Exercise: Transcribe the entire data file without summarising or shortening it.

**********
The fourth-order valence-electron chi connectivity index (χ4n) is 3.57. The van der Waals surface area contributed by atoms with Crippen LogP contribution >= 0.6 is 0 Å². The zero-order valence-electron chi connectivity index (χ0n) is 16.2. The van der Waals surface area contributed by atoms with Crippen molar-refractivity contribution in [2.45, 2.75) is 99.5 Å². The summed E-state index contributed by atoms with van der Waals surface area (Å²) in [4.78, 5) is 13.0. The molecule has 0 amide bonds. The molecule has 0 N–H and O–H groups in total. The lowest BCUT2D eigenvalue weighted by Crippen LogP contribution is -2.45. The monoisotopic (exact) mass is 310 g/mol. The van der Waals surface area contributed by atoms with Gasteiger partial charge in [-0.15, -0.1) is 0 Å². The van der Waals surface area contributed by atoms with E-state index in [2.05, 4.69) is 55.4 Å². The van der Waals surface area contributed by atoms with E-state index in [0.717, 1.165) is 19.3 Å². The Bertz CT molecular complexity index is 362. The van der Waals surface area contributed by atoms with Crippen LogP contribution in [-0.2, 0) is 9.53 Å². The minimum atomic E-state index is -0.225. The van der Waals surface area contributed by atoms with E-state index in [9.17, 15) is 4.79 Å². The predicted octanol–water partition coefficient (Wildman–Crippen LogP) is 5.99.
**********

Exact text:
The fourth-order valence-electron chi connectivity index (χ4n) is 3.57. The van der Waals surface area contributed by atoms with Crippen LogP contribution >= 0.6 is 0 Å². The zero-order valence-electron chi connectivity index (χ0n) is 16.2. The van der Waals surface area contributed by atoms with Crippen molar-refractivity contribution in [2.45, 2.75) is 99.5 Å². The summed E-state index contributed by atoms with van der Waals surface area (Å²) in [4.78, 5) is 13.0. The molecule has 0 amide bonds. The molecule has 0 N–H and O–H groups in total. The lowest BCUT2D eigenvalue weighted by Crippen LogP contribution is -2.45. The monoisotopic (exact) mass is 310 g/mol. The van der Waals surface area contributed by atoms with Gasteiger partial charge in [-0.15, -0.1) is 0 Å². The van der Waals surface area contributed by atoms with E-state index in [2.05, 4.69) is 55.4 Å². The van der Waals surface area contributed by atoms with E-state index in [0.717, 1.165) is 19.3 Å². The Bertz CT molecular complexity index is 362. The van der Waals surface area contributed by atoms with Crippen LogP contribution in [-0.2, 0) is 9.53 Å². The minimum atomic E-state index is -0.225. The van der Waals surface area contributed by atoms with E-state index in [9.17, 15) is 4.79 Å². The predicted octanol–water partition coefficient (Wildman–Crippen LogP) is 5.99.